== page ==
Wooooooh fame! I wanna live for ever! I watched the rest of the show and found my gag, greatly cut down, about a third of the way through. (It was the one about the Rangers players starring in a television show called the Teleproddies.) Two weeks later I got the contract I had to sign in order to be paid for my artistic endeavours. It ran to about a dozen pages and was full of the percentages of my original fee I would get if my work was repeated in various parts of the globe. The only part I was really interested in was how much I was going to get for my quickie (their word, not mine, though it reminds me of a joke set in Edinburgh during the General Assembly). The answer was a four-figure sum: sixteen pounds and fifty pence.
This was the end result of around two years of attempting to crack the comedy writing market. My previous attempts - material sent to a profit-sharing theatre group in Liverpool - netted me 50p in stamps. They only used a fraction of the material I sent, rejecting my favourite piece. (It was a public information advert about vasectomies and featured the aggressive nerd who used to promote Thomson's Waterseal: "So there you have it. Get the snip or have eight kids and buy a Renault Espace. But don't say I didn't warn you.") So it was with the Teleproddies. You never saw the red, white and blue furry creatures, nor Tim the green one (a bit of a misfit with his shamrock antenna), nor the laughing Gazza in the sun. Everything was condensed to 16 seconds.
Around the time that this was happening, I got another contract to sign, this time an acceptance of a promoted post. Though from a council not shy of paper consumption, it was considerably shorter than the BBC one. I began to draw further comparisons. How many 16-second jokes equate to an assistant principal teacher's responsibility payment? Answer: about one a week, initially.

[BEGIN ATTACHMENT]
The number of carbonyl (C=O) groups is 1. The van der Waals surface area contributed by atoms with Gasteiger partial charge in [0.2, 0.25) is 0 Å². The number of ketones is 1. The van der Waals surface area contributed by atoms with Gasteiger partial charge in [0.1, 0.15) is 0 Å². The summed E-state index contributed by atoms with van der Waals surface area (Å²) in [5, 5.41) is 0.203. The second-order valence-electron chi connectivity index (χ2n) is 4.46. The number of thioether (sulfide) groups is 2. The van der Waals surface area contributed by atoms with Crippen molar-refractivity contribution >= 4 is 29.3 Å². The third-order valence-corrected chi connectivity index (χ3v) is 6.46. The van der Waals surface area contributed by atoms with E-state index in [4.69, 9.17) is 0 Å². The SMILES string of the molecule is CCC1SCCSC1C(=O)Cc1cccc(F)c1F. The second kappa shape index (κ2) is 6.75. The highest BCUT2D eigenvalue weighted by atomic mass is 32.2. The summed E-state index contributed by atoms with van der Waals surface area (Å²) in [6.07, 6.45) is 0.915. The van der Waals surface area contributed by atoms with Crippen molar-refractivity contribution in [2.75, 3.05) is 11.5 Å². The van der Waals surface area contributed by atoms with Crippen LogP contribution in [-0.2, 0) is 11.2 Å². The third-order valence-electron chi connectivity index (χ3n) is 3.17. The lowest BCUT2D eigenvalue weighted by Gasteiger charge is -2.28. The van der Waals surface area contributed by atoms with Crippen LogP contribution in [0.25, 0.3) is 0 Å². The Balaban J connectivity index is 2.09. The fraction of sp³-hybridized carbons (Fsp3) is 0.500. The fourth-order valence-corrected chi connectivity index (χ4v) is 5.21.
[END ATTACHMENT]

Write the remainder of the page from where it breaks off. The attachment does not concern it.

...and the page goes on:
I looked, too, at the rate of pay. More than a pound per second. At last I'm getting paid like a lawyer. Sixteen pounds fifty is about what a teacher gets for a whole hour's supported study. It's no' fair.
The 16 seconds does not represent the time that went into preparing the joke. It must have taken at least double that to type it. Once more I am reminded of teaching, when my first Higher lessons seemed to take longer to prepare than to teach.
But here come a couple of important differences. First, I was able to compose my one-liner with - and I hope this does not get me thrown out of the Sean McPartlin Supporters Club - virtually no background knowledge of football.
Second, the quickies, and any that may come after it, will not help anybody pass an exam, progress to a career or even understand the world any more clearly. It was nae use, beyond giving some pre-new year revellers a bit of a laugh. Money for nothing, as the song says.
Now, what I have to ask myself is: supposing I could write and market enough gags to make a living from it (unlikely). Would I give up teaching? I don't know. If I did, I can be sure of one thing. I'd miss the laughs.
Gregor Steele apologises to regular reader Mrs Y for the lawyer crack.
Forget the quickie, I'd rather teach